For HPV knowledge (GK21), scores were higher for parents who were willing to vaccinate their sons (Mdn = 15.0) than for parents who were unwilling or unsure about vaccinating their sons (Mdn = 9.0). A Mann-Whitney U test showed that this difference was significant, U = 431.50, z = -2.595, p = 0.009. Parents who were willing to vaccinate their sons also scored higher (Mdn = 5.0) on HPV vaccination knowledge (VK6) than parents who were unwilling or unsure about vaccinating (Mdn = 4.0). However, a Mann-Whitney U test showed that this difference was not significant, U = 725.0, z = -1.064, p = 0.287.
HPV vaccination for boys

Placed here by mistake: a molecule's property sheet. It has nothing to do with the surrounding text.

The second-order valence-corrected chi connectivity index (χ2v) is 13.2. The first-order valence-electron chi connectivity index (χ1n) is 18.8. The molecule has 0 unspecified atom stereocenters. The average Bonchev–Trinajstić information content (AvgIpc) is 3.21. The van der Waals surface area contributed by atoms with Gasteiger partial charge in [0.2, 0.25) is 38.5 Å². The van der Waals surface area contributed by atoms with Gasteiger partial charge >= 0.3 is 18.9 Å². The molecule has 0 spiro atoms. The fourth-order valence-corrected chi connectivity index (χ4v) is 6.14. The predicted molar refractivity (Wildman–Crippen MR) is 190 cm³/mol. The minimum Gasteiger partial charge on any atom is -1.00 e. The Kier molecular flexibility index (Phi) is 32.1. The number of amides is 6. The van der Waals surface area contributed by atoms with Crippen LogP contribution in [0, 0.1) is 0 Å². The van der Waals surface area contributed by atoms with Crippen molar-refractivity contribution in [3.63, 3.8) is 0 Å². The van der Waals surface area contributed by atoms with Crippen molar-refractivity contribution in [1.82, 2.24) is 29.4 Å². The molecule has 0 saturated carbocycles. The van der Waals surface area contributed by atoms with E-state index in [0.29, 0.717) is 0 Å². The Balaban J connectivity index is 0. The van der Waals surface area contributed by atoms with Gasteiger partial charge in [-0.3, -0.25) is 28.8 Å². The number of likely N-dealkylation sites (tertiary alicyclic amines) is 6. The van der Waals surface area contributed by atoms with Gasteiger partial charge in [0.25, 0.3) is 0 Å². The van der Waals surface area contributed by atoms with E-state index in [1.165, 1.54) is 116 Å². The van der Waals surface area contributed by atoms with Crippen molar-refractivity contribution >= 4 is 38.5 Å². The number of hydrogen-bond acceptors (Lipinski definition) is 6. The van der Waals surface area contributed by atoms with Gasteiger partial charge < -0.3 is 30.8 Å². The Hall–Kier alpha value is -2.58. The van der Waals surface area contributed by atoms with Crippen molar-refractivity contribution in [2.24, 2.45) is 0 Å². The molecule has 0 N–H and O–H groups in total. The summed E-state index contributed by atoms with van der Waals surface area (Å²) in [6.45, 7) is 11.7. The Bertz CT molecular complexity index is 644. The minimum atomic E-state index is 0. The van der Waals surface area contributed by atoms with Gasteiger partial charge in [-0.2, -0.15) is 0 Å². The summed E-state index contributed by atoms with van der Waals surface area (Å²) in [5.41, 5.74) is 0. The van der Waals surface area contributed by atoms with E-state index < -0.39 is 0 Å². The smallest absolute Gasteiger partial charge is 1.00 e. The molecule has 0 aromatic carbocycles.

After reading some brief information about HPV and HPV vaccination, 85.5% (N = 159) of participants believed that boys should receive the vaccine, 3.8% (N = 7) believed that they should not and 10.8% (N = 20) said they didn’t know. These responses were compared to those given to the previous question regarding willingness of participants to vaccinate their own sons. Of the 81 participants who previously said they would be willing to vaccinate their own son against HPV, 78 also said that boys should receive the vaccine and 3 didn’t know if boys should receive the vaccine. Of the 6 participants who were previously unwilling to vaccinate their own, 4 also believed that boys shouldn’t be offered the vaccine whilst the remaining 2 thought that they should. For those that were previously unsure about vaccinating their own sons, 8 went on to say that boys should be offered the vaccine, 1 said they should not and 6 remained unsure.